Chess and Education: A Bibliography
What follows is a rather extensive list of book and magazine articles generally relating to Chess and Education.
In doing research for this manual, I combed the files of five different library systems. I made use of the Inter Library Loan requests system as well. It is common in doing any kind of research work to accumulate much more material than you eventually end up using, so it was with this project. While I did utilize some of the material, much of it was either too esoteric for this project or simply irrelevant. However, it may not be irrelevant to you· Accordingly, I have arranged it into three loose categories to simplify your access to it.
The categories are SCHOLASTIC, PSYCHOLOGY, and GENERAL.
The Scholastic category includes almost anything related to chess in the schools. Many of these articles are news stories or human-interest pieces showing how kids like to play chess. This section does have a lot of interesting photos which you might like to put up in your club room or paste in your club scrapbook.
The Psychology category contains a number of fascinating laboratory experiments relating to how the human brain works when trying to play chess and solve chess related problems. Much of the material requires at least some background in formal psychology, and much of it is of an esoteric nature considerably removed in focus from the design of this layman-oriented scholastic chess manual. A number of in-house clinical psychology theories are debated. Still, if you can get past the clinical terminology, many of you as teachers will find this material absorbing reading.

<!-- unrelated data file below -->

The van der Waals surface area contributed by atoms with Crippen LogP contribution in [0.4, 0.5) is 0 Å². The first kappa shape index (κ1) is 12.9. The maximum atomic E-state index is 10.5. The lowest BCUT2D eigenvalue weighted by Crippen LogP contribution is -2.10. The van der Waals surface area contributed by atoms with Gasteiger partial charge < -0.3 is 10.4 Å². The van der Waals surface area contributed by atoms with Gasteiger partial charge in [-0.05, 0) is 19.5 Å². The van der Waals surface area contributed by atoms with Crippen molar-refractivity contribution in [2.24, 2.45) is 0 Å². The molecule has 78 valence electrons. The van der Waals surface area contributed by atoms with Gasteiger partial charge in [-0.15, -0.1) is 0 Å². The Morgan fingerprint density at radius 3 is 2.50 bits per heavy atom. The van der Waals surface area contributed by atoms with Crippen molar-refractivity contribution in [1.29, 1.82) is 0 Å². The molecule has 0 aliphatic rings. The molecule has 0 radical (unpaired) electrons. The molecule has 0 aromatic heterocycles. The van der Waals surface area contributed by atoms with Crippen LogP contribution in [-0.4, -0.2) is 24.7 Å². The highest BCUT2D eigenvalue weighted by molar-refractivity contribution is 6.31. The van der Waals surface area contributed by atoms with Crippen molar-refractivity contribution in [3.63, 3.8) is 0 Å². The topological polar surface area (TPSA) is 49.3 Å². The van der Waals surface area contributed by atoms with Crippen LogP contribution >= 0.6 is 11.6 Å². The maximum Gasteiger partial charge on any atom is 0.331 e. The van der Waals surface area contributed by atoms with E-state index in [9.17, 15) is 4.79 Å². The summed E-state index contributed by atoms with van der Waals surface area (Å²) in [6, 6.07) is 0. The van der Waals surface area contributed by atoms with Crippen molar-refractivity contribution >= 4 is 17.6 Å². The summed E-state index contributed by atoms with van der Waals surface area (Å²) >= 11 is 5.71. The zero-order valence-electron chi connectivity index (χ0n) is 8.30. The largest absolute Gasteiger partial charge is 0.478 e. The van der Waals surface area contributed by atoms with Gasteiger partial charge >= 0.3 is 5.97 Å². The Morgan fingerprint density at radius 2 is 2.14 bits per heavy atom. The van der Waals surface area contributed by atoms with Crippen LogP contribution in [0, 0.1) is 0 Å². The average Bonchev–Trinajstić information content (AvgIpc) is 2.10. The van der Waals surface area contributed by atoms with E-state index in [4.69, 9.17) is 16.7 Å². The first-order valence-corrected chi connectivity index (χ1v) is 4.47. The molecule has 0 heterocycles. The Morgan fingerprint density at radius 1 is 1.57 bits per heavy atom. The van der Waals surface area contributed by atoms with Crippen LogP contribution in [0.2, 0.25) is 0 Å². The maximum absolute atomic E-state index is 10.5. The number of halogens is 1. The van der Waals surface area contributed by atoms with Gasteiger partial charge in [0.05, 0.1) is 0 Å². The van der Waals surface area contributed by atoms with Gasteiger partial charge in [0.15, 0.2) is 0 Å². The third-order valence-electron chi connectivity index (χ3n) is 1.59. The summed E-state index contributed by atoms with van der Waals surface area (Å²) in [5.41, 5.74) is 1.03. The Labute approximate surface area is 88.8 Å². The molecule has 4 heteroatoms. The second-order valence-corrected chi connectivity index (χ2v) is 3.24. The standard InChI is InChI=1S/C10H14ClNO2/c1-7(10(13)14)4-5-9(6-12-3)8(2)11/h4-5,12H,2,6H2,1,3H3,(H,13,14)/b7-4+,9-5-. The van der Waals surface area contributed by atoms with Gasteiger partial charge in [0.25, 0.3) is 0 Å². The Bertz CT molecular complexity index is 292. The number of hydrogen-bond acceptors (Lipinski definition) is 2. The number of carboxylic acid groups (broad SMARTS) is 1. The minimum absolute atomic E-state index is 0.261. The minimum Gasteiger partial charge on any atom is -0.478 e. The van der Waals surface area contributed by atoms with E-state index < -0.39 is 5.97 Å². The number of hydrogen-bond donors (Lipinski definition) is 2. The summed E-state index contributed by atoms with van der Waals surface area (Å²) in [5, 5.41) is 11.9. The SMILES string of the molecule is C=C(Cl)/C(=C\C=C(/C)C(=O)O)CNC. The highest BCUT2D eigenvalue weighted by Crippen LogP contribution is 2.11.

The General category contains articles which do not comfortably fit completely in either of the two previous categories. This section includes everything from chess slang to chess and politics.
Inside these three separate categories, I have arranged the articles alphabetically by SOURCE. I have included the article name, page number, volume and/or month, where listed, and the author’s name.
I have also included a brief review of the article, when one was available.
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